Most media watchers have known for some time that Fairfax has been piling money into its online entities like Domain, RSVP or at the expense of its old-world broadsheets. A simple look at the Herald website shows a dumbing-down of intelligent discussion and a rise in celebrity-driven guff. In the world of business, this shallow ‘fast-food-journalism’ clearly makes more money than the serious stuff we used to digest.  Sad but true.

So should we be horrified at the sacking of Fairfax staff? No. Media as business has the right to do what it likes. The real reason for our horror, and a reason that should shake us all to the core, is that as our flagship quality broadsheets make their initial slide into mediocrity, we have nothing left to fill the void.

Ode to Colin: Suckling on the tabloid teat

Australia, and in particular Sydney, has witnessed a fascinating human spectacle this week. While the rest of the world has been obsessed by the performance of the Jamaicans in Beijing, we’ve been preoccupied with the health and eventual death of a humpback whale calf named ‘Colin’.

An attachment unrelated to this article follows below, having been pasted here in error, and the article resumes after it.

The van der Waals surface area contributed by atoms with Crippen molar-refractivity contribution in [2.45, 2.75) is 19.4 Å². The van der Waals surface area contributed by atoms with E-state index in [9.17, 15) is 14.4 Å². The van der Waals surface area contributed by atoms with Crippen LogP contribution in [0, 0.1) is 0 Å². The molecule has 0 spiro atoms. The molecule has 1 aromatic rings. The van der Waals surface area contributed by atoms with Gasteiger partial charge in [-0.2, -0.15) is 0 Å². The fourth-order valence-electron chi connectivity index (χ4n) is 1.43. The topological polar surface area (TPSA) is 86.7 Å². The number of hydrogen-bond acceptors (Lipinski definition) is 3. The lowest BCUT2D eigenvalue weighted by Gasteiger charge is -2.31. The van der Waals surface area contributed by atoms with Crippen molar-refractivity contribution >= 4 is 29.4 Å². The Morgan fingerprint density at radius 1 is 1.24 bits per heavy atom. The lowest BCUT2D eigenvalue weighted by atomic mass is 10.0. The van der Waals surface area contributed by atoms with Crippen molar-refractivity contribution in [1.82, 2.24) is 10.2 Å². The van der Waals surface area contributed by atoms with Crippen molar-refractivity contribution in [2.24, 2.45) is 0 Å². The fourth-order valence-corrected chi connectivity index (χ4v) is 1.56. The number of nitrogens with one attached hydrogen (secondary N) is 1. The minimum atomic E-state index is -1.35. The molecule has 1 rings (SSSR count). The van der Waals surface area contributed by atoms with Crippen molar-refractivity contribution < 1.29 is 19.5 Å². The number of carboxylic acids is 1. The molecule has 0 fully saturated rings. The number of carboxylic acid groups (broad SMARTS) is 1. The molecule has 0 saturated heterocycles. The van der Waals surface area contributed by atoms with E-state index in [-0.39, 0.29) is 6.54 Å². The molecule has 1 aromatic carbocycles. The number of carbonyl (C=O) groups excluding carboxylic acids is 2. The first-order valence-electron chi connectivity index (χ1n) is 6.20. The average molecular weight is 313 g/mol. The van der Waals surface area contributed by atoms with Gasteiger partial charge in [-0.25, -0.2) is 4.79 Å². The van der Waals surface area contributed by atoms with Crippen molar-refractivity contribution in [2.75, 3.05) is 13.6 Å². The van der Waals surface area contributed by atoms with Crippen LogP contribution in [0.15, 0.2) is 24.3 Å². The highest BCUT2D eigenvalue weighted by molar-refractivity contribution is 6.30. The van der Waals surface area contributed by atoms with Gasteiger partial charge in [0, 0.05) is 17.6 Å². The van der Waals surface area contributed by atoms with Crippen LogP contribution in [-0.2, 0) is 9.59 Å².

Now Colin (AKA Collette; a closer examination revealed he was actually ‘she’) had somehow become orphaned and was snuggling up to large boats in a stretch of water we call ‘Pittwater’. Supposedly a highly intelligent animal, this small humpback thought one of these boats maybe his mother. As he became increasingly hungry, he became increasingly snugly in trying to suckle whatever piece of racing yachtware he could find.

While this piece of animal delusion was interesting in itself, what was even more interesting was the vast array of whackos that came out of the woodwork as ‘experts’ or ‘friends’ of Colin. Odd-bods from all over Australia were putting in their bit, getting their faces on commercial news condemning authorities for “not doing enough to fix this dreadful tragedy”.

There were whale whisperers, whale chefs (who thought they had the ideal recipe for whale milk), Aboriginal whale callers and whale psychologists all thinking they had the answer. They all believed they knew better than the scientists who concluded that euthanasia was the best and only course of action. Sad but necessary.